Photograph by Susan Seubert
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Horses and tepees evoke Washington’s rural heritage at Cherry Wood Bed Breakfast and Barn in Zillah.

Photograph by Susan Seubert

Road Trip: Yakima Valley, Washington

From the October 2012 issue of National Geographic Traveler

Washington’s interior, with its dramatic mountain passes and low-slung Main Streets, has the exaggerated beauty of a Western film set. It has the history, too—the booms and busts, the rail heists, the violence of westward expansion. That Old West history sets the scene for a driving route traveling from the railway hub of Centralia, past the snowmelt lakes of the Cascades, and ending in the tumbleweed towns of the Yakima Valley, with 300 sunny days a year. A hundred-some miles from drizzly Seattle, the Yakima was once a dust bowl, but crisscrossing canals now hydrate rows of Fuji apple trees, V-shaped trellises of hops (the fragrant seed cones that flavor beer), and grape vines at 70-plus wineries. “When you cross the Cascades, it’s 20 or 25 degrees warmer—people come over just to enjoy the sunshine,” says Jill Johnson of Yakima’s 108-year-old Johnson Orchards. Such farms feed locavore Northwestern tastes, and in 2013 the valley celebrates its 30th anniversary as Washington’s oldest wine region. October is harvest time: The vines are stripped, the grapes are crushed, and a party spirit sweeps the region.

Before the Yakima flourished as Washington’s wine country, its volcanic soil was known for its sweet apples. The fruit even carries a creation myth; the seeds are said to have come to Washington in 1826 in the pocket of a Hudson’s Bay Company supervisor. At a London party, a woman had playfully presented the seeds with instructions: Plant them in the wilderness of the West.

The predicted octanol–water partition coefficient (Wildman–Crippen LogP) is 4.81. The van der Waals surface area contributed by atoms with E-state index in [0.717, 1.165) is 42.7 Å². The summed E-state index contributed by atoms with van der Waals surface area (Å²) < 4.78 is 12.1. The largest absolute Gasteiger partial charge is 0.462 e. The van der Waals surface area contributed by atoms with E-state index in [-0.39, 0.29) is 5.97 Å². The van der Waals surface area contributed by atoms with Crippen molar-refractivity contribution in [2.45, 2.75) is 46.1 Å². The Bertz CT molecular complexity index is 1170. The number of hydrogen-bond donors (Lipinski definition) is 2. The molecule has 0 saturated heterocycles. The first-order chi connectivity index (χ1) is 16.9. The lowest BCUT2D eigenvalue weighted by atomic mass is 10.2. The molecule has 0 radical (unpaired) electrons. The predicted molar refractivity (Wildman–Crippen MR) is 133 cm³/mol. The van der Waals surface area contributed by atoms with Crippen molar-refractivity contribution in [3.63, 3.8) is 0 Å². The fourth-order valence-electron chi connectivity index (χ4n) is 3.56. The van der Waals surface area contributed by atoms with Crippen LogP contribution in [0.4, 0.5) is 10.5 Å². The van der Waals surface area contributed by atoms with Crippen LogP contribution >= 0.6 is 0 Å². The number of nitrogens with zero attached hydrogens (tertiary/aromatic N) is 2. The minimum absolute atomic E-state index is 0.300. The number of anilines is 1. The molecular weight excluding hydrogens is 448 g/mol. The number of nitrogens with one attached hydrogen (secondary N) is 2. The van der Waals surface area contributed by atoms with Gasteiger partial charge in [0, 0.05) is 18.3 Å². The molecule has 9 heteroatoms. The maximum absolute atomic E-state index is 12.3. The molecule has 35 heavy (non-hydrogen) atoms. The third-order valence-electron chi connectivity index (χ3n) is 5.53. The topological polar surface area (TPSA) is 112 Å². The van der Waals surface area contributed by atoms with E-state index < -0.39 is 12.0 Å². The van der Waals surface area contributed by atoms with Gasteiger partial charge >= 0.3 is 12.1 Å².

The 1883 completion of the Northern Pacific Railway connected Yakima’s apples, cherries, and pears to the Northwest’s young and hungry cities. Centralia—the midpoint between Portland, Oregon, and Seattle, Washington—became the state’s “hub city,” a quintessential Western railroad boomtown. It’s also the ideal starting point for a drive through rural central Washington.

In 1912, Northern Pacific built the grand Union Depot; two years later, Centralia hummed with 44 passenger and 17 freight trains daily. Loggers, miners, and railroad workers crowded the brick station’s dark oak benches, its walls stenciled with admonishments against spitting. A century later, Amtrak serves the depot. Next door, the opulent Olympic Club Hotel and Theater is a 27-room railroad hotel with a movie theater and pool hall. Legend holds that Roy Gardner, the notorious “Gentleman Train Robber,” was captured here in 1921 while posing as a burn victim in one of the hotel’s prostitute-frequented rooms. Now owned by the quirky Portland-based brewpub chain McMenamins, the hotel’s mahogany bar stays true to its past with a massive antique cash register and a wood-burning fireplace.